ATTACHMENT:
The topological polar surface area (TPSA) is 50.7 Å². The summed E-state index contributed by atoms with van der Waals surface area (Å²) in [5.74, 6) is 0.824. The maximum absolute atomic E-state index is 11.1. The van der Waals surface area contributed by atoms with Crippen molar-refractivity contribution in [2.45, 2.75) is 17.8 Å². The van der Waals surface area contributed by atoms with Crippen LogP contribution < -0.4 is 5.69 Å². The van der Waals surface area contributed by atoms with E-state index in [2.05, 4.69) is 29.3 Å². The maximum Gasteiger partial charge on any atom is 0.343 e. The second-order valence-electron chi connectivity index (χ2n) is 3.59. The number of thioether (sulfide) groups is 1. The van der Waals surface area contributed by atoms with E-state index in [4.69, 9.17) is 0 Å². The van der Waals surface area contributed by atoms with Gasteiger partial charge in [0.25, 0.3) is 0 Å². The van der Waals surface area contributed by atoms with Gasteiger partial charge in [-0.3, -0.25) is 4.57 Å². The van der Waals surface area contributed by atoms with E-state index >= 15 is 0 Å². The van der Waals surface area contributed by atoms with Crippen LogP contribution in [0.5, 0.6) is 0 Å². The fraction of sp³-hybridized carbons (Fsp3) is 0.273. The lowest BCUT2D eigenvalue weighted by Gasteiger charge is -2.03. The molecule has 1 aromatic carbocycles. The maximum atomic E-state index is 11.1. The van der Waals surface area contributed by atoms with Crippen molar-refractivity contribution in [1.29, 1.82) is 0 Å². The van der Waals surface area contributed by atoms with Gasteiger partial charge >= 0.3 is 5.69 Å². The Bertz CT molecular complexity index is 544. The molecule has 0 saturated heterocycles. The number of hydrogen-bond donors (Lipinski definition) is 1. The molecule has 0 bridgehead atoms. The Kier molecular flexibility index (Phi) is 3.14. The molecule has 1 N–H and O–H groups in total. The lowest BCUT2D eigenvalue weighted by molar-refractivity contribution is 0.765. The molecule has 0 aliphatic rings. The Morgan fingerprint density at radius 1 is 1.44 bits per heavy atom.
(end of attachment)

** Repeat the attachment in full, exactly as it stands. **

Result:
The topological polar surface area (TPSA) is 50.7 Å². The summed E-state index contributed by atoms with van der Waals surface area (Å²) in [5.74, 6) is 0.824. The maximum absolute atomic E-state index is 11.1. The van der Waals surface area contributed by atoms with Crippen molar-refractivity contribution in [2.45, 2.75) is 17.8 Å². The van der Waals surface area contributed by atoms with Crippen LogP contribution < -0.4 is 5.69 Å². The van der Waals surface area contributed by atoms with E-state index in [2.05, 4.69) is 29.3 Å². The maximum Gasteiger partial charge on any atom is 0.343 e. The second-order valence-electron chi connectivity index (χ2n) is 3.59. The number of thioether (sulfide) groups is 1. The van der Waals surface area contributed by atoms with E-state index in [4.69, 9.17) is 0 Å². The van der Waals surface area contributed by atoms with Gasteiger partial charge in [0.25, 0.3) is 0 Å². The van der Waals surface area contributed by atoms with Gasteiger partial charge in [-0.3, -0.25) is 4.57 Å². The van der Waals surface area contributed by atoms with E-state index >= 15 is 0 Å². The van der Waals surface area contributed by atoms with Crippen LogP contribution in [0.5, 0.6) is 0 Å². The fraction of sp³-hybridized carbons (Fsp3) is 0.273. The lowest BCUT2D eigenvalue weighted by Gasteiger charge is -2.03. The molecule has 1 aromatic carbocycles. The maximum atomic E-state index is 11.1. The van der Waals surface area contributed by atoms with Crippen molar-refractivity contribution in [1.29, 1.82) is 0 Å². The van der Waals surface area contributed by atoms with Gasteiger partial charge >= 0.3 is 5.69 Å². The Bertz CT molecular complexity index is 544. The molecule has 0 saturated heterocycles. The number of hydrogen-bond donors (Lipinski definition) is 1. The molecule has 0 bridgehead atoms. The Kier molecular flexibility index (Phi) is 3.14. The molecule has 1 N–H and O–H groups in total. The lowest BCUT2D eigenvalue weighted by molar-refractivity contribution is 0.765. The molecule has 0 aliphatic rings. The Morgan fingerprint density at radius 1 is 1.44 bits per heavy atom.